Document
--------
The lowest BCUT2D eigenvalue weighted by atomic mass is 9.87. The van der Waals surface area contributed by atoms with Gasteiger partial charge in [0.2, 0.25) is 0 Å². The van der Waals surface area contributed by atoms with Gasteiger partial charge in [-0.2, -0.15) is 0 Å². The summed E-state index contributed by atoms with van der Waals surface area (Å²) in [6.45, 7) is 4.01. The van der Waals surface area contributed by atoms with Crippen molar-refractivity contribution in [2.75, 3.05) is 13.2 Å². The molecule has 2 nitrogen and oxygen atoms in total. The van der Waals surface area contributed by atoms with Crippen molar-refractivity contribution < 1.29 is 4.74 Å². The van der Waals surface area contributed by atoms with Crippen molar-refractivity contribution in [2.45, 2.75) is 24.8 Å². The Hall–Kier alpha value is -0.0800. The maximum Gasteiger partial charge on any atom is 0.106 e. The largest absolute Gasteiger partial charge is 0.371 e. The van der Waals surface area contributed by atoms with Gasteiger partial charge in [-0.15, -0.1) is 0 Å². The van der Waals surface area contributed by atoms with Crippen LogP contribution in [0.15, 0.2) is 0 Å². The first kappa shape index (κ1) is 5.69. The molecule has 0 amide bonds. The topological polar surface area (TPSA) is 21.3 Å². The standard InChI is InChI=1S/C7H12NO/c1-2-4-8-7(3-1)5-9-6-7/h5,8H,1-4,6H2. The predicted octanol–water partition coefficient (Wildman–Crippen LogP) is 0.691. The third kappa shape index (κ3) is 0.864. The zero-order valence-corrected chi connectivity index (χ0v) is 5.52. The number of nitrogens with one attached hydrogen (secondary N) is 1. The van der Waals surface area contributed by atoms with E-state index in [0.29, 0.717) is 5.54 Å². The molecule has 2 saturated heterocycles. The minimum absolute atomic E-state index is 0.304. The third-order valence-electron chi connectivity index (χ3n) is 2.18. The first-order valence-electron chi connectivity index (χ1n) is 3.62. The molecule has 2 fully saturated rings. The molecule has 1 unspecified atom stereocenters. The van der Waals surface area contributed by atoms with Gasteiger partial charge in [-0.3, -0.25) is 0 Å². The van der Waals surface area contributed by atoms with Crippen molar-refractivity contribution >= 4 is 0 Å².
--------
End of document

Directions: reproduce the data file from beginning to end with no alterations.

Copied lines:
The lowest BCUT2D eigenvalue weighted by atomic mass is 9.87. The van der Waals surface area contributed by atoms with Gasteiger partial charge in [0.2, 0.25) is 0 Å². The van der Waals surface area contributed by atoms with Gasteiger partial charge in [-0.2, -0.15) is 0 Å². The summed E-state index contributed by atoms with van der Waals surface area (Å²) in [6.45, 7) is 4.01. The van der Waals surface area contributed by atoms with Crippen molar-refractivity contribution in [2.75, 3.05) is 13.2 Å². The molecule has 2 nitrogen and oxygen atoms in total. The van der Waals surface area contributed by atoms with Crippen molar-refractivity contribution < 1.29 is 4.74 Å². The van der Waals surface area contributed by atoms with Crippen molar-refractivity contribution in [2.45, 2.75) is 24.8 Å². The Hall–Kier alpha value is -0.0800. The maximum Gasteiger partial charge on any atom is 0.106 e. The largest absolute Gasteiger partial charge is 0.371 e. The van der Waals surface area contributed by atoms with Gasteiger partial charge in [-0.15, -0.1) is 0 Å². The van der Waals surface area contributed by atoms with Crippen LogP contribution in [0.15, 0.2) is 0 Å². The first kappa shape index (κ1) is 5.69. The molecule has 0 amide bonds. The topological polar surface area (TPSA) is 21.3 Å². The standard InChI is InChI=1S/C7H12NO/c1-2-4-8-7(3-1)5-9-6-7/h5,8H,1-4,6H2. The predicted octanol–water partition coefficient (Wildman–Crippen LogP) is 0.691. The third kappa shape index (κ3) is 0.864. The zero-order valence-corrected chi connectivity index (χ0v) is 5.52. The number of nitrogens with one attached hydrogen (secondary N) is 1. The van der Waals surface area contributed by atoms with E-state index in [0.29, 0.717) is 5.54 Å². The molecule has 2 saturated heterocycles. The minimum absolute atomic E-state index is 0.304. The third-order valence-electron chi connectivity index (χ3n) is 2.18. The first-order valence-electron chi connectivity index (χ1n) is 3.62. The molecule has 2 fully saturated rings. The molecule has 1 unspecified atom stereocenters. The van der Waals surface area contributed by atoms with Gasteiger partial charge in [-0.3, -0.25) is 0 Å². The van der Waals surface area contributed by atoms with Crippen molar-refractivity contribution >= 4 is 0 Å².